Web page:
Conway's Game of Life
This project implements well known Conway's Game of Life.
Note that this implementation uses Periodic Boundary Conditions to simulate a field of an infinite size, i.e. each boundary is connected to the opposite boundary. This makes algorithm a bit more complex to implement but it mimics better the intent of this game.
How to play
First, you need to setup the initial lives (first generation) on the 8x8 LED matrix.
For that, you use 2 knobs (potentiometers) to point to a cell (blinking LED) and a button to change its state (alive or not).
You can define the first generation any way you see fit.
Once you are done with first generation setup, you can start the game by pressing the START button.
Then, generations get calculated and displayed, one after another, at regular intervals (speed is controllable through the left knob used in the previous setup stage), from a few hundred ms to a few seconds.
The START button can also be used to pause the game, then resume it at a later time.
The situation where we reach a generation with no cells alive, is detected and a smiley displayed to show that.
If the system reaches a stable situation (with live cells that never change), this is indicated by blinking those cells.
The following video demonstrates all that:
Circuit & Prototypes
The circuit is based on an ATmel ATtiny84A AVR MCU that contains all logic.
The ATtiny84A has 8KB flash (code and init data) and 512 bytes RAM (for static and local variables in stack), hence a smaller MCU like ATtiny24 (2KB flash and 128 bytes RAM) would work as well, but I did not have any in my drawers, hence I did not test it.
The ATtiny84 is a tiny MCU with "only" 11 available IO pins (digital and some analogic).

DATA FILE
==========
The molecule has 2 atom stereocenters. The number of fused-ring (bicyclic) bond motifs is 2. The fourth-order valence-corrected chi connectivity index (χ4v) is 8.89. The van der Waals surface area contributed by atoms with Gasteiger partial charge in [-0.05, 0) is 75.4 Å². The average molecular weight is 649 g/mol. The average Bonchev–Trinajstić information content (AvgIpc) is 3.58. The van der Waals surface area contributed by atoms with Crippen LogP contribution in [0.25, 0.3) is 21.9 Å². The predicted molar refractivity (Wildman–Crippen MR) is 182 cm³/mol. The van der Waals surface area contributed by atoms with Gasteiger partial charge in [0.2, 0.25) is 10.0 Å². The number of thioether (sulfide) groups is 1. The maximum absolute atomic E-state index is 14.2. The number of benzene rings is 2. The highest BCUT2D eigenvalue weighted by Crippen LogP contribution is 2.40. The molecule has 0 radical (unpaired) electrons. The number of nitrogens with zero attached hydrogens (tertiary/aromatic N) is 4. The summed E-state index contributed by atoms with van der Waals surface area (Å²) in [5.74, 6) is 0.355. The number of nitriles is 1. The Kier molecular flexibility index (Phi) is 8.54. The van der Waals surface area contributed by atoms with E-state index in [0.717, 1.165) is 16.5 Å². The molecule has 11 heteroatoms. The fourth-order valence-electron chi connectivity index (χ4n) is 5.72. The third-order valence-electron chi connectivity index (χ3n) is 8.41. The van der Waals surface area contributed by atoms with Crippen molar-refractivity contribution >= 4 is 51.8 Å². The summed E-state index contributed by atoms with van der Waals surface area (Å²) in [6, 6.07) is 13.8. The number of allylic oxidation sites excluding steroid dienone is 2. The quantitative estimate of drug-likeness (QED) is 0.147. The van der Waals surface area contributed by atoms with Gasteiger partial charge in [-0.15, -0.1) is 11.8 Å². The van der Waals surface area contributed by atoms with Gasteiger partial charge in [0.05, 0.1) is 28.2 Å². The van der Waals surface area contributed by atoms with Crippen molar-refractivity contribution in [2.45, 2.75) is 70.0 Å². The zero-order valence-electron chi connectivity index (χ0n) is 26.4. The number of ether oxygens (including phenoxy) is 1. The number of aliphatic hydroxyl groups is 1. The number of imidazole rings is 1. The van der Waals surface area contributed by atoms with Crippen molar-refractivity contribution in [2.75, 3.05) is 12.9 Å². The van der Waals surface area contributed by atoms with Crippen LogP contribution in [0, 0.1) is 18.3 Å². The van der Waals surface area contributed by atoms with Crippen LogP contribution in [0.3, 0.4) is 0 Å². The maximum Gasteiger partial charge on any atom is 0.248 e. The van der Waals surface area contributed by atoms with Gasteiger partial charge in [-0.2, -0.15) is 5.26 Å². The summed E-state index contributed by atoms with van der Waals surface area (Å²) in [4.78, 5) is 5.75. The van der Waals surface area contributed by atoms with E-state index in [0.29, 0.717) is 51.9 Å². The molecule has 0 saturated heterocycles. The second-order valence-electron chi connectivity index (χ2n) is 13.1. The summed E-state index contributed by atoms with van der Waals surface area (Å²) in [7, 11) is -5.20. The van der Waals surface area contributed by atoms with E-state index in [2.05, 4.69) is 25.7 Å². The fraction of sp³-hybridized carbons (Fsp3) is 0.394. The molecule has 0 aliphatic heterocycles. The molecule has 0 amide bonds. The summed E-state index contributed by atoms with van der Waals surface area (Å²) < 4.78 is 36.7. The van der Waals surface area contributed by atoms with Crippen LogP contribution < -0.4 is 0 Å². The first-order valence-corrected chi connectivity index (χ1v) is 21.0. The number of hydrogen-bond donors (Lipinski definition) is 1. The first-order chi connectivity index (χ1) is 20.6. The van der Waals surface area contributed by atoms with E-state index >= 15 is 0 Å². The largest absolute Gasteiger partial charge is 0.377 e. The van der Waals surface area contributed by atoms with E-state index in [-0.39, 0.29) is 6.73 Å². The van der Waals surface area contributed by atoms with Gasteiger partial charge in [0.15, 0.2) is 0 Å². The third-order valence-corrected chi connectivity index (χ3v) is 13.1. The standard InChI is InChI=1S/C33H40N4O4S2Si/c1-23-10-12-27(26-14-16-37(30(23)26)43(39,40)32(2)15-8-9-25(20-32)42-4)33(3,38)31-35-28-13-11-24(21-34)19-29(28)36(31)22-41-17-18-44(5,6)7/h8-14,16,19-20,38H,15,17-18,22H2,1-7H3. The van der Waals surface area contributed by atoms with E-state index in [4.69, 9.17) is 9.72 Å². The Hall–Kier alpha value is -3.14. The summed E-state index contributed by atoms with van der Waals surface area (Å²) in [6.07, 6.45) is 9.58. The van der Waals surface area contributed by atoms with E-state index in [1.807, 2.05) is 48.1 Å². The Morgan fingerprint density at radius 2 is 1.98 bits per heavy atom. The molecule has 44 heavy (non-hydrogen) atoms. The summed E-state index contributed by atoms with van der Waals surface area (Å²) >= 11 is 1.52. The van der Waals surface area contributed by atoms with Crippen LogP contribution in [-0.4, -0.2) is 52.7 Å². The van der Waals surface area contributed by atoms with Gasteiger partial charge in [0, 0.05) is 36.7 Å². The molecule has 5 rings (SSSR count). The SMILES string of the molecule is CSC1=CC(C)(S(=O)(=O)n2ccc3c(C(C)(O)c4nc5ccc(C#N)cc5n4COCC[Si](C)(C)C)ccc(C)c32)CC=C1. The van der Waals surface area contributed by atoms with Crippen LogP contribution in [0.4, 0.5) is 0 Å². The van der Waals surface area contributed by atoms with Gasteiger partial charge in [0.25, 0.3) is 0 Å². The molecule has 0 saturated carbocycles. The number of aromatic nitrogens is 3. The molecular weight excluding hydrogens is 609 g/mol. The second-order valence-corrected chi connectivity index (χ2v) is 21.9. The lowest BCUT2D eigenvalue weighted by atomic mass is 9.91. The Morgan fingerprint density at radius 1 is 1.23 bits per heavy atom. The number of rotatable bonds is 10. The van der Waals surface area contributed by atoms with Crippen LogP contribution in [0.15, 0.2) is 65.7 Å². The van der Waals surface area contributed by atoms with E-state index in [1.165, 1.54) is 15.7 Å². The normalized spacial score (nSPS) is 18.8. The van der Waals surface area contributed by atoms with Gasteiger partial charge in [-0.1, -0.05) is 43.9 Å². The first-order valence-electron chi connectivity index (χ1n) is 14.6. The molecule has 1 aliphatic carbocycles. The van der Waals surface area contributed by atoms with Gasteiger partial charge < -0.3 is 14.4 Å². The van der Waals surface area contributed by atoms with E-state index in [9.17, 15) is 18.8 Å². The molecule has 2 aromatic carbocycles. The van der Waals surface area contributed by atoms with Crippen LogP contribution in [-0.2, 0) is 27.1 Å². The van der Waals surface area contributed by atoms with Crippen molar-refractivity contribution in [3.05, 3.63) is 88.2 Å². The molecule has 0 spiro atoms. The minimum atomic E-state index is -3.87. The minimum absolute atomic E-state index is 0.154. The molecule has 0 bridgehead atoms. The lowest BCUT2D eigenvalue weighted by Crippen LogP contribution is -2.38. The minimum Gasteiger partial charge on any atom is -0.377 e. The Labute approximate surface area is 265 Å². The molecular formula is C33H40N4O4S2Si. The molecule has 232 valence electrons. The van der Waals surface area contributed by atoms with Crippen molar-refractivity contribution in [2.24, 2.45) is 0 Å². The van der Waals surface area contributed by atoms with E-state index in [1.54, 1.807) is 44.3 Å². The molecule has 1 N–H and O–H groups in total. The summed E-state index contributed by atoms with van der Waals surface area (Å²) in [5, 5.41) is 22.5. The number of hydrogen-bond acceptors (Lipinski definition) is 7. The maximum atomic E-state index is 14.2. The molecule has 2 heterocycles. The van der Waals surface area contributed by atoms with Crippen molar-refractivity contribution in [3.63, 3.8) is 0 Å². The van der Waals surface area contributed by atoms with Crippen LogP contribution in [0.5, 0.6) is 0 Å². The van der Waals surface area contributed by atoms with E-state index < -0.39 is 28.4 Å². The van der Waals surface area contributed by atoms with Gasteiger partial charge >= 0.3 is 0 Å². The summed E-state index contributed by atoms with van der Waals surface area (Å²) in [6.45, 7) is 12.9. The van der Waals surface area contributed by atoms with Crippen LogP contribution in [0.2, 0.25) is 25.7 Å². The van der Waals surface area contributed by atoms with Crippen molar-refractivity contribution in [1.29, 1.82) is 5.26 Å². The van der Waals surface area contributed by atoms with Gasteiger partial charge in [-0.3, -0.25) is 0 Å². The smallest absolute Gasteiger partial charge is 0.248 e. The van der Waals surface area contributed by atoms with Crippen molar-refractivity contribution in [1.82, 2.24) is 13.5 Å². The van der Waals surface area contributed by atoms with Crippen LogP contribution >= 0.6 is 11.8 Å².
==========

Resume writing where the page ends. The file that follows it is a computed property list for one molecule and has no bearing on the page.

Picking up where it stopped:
Hence addressing an 8x8 LED matrix is better done using SIPO (Serial In, Parallel Out) shift registers, I used 2 chained 74HC595, one for matrix rows (LED anodes), the other for the columns (LED cathodes). I added current-limiting resistors to all 8 columns, to avoid roasting the MCU. Wiring for this takes only 3 digital output pins of the MCU (data, clock and latch).
LED matrix addressing is done though multiplexing (display one complete row at a time during a few ms, then display the next row, and so on). If all rows get "swept" fast enough, then human eye persistence makes you think all the matrix is displayed at the same time. I determined (after experiments) that showing each row during 2ms, then handling the next, i.e. 16ms to display all 8 rows, was the longest delay I could use. In the final program, I use 1ms for that duration.
For 1st generation setup, I originally used 3 push buttons, one Previous/Next pair to position the "cursor" (blinking LED) to the cell which we want to change state (dead or alive), then one button to switch the state of currently selected cell. This worked fine but that made the first phase very slow to setup for the end user. Wiring here required 3 digital inputs (one per button).
I hence decided to use 2 rotating knobs (potentiometers), just like the famous "Etch a Sketch" toy, to go faster to a position in the matrix. I kept one push button for changing the state of the currently selected cell. Wiring then took 2 analog input pins and 1 digital input pin.
An analog joystick with a button on top would probably be the ideal device for this, but I did not have one at disposal. Anyway, the program and the wiring should remain the same (or roughly so for the wiring).
The circuit has another button, used to start the game (used to tell the system that setup of the first generation is finished) and also suspend it at any time, then resume it.
Finally, to make the project a bit more challenging, trying to use the last available byte of code, I decided to reuse one of the pots used for initial setup for controlling game speed.
Here are the schematics for this circuit (made with KiCAD):
My first prototype was originally developed on an Arduino UNO (it uses an ATmega328P,...Read more »